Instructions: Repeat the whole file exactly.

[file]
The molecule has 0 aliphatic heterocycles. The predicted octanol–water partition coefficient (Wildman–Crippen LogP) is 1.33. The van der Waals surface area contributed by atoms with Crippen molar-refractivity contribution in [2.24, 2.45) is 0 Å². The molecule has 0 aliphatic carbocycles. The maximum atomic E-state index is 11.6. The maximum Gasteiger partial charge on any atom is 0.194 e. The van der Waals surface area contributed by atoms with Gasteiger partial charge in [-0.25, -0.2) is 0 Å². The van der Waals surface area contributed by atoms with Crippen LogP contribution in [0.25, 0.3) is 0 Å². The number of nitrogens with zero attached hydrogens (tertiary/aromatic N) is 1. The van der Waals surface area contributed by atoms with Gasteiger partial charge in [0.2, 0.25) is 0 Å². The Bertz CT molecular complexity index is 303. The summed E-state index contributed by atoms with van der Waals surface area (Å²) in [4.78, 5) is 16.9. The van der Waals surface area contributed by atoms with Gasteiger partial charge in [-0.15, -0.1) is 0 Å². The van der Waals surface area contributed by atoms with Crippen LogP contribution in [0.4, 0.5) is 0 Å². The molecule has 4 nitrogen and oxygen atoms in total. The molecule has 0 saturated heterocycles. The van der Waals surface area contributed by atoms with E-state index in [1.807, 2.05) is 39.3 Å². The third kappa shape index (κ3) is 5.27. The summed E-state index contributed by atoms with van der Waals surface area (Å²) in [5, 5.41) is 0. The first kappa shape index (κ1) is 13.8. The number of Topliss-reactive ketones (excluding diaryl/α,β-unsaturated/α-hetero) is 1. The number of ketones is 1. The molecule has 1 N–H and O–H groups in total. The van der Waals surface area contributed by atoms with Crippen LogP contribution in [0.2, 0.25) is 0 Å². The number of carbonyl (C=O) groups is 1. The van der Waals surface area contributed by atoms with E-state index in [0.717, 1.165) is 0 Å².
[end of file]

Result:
The molecule has 0 aliphatic heterocycles. The predicted octanol–water partition coefficient (Wildman–Crippen LogP) is 1.33. The van der Waals surface area contributed by atoms with Crippen molar-refractivity contribution in [2.24, 2.45) is 0 Å². The molecule has 0 aliphatic carbocycles. The maximum atomic E-state index is 11.6. The maximum Gasteiger partial charge on any atom is 0.194 e. The van der Waals surface area contributed by atoms with Gasteiger partial charge in [-0.25, -0.2) is 0 Å². The van der Waals surface area contributed by atoms with Crippen LogP contribution in [0.25, 0.3) is 0 Å². The number of nitrogens with zero attached hydrogens (tertiary/aromatic N) is 1. The van der Waals surface area contributed by atoms with Gasteiger partial charge in [0.2, 0.25) is 0 Å². The Bertz CT molecular complexity index is 303. The summed E-state index contributed by atoms with van der Waals surface area (Å²) in [4.78, 5) is 16.9. The van der Waals surface area contributed by atoms with Gasteiger partial charge in [-0.15, -0.1) is 0 Å². The van der Waals surface area contributed by atoms with Crippen LogP contribution in [0.4, 0.5) is 0 Å². The molecule has 4 nitrogen and oxygen atoms in total. The molecule has 0 saturated heterocycles. The van der Waals surface area contributed by atoms with E-state index in [1.807, 2.05) is 39.3 Å². The third kappa shape index (κ3) is 5.27. The summed E-state index contributed by atoms with van der Waals surface area (Å²) in [5, 5.41) is 0. The first kappa shape index (κ1) is 13.8. The number of Topliss-reactive ketones (excluding diaryl/α,β-unsaturated/α-hetero) is 1. The number of ketones is 1. The molecule has 1 N–H and O–H groups in total. The van der Waals surface area contributed by atoms with Crippen LogP contribution in [0.2, 0.25) is 0 Å². The number of carbonyl (C=O) groups is 1. The van der Waals surface area contributed by atoms with E-state index in [0.717, 1.165) is 0 Å².